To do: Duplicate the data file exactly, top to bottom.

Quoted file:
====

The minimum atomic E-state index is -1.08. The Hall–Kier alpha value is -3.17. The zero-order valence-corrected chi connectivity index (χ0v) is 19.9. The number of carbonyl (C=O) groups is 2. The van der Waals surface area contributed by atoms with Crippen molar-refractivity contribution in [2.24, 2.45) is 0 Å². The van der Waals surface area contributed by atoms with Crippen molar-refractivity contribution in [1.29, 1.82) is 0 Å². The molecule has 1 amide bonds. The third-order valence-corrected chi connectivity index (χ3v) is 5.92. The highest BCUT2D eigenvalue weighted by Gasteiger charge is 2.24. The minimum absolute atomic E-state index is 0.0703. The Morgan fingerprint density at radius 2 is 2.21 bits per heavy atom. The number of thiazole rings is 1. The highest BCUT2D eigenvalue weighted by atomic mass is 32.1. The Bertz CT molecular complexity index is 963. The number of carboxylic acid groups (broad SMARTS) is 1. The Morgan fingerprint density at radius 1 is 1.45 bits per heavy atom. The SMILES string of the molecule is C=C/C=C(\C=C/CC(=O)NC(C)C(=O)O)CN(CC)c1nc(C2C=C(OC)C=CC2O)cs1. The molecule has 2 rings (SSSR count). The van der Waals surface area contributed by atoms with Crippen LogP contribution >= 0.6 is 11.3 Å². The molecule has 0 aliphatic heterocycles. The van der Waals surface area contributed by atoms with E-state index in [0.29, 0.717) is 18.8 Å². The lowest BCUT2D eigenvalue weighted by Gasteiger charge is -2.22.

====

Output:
The minimum atomic E-state index is -1.08. The Hall–Kier alpha value is -3.17. The zero-order valence-corrected chi connectivity index (χ0v) is 19.9. The number of carbonyl (C=O) groups is 2. The van der Waals surface area contributed by atoms with Crippen molar-refractivity contribution in [2.24, 2.45) is 0 Å². The van der Waals surface area contributed by atoms with Crippen molar-refractivity contribution in [1.29, 1.82) is 0 Å². The molecule has 1 amide bonds. The third-order valence-corrected chi connectivity index (χ3v) is 5.92. The highest BCUT2D eigenvalue weighted by Gasteiger charge is 2.24. The minimum absolute atomic E-state index is 0.0703. The Morgan fingerprint density at radius 2 is 2.21 bits per heavy atom. The number of thiazole rings is 1. The highest BCUT2D eigenvalue weighted by atomic mass is 32.1. The Bertz CT molecular complexity index is 963. The number of carboxylic acid groups (broad SMARTS) is 1. The Morgan fingerprint density at radius 1 is 1.45 bits per heavy atom. The SMILES string of the molecule is C=C/C=C(\C=C/CC(=O)NC(C)C(=O)O)CN(CC)c1nc(C2C=C(OC)C=CC2O)cs1. The molecule has 2 rings (SSSR count). The van der Waals surface area contributed by atoms with Crippen LogP contribution >= 0.6 is 11.3 Å². The molecule has 0 aliphatic heterocycles. The van der Waals surface area contributed by atoms with E-state index in [0.29, 0.717) is 18.8 Å². The lowest BCUT2D eigenvalue weighted by Gasteiger charge is -2.22.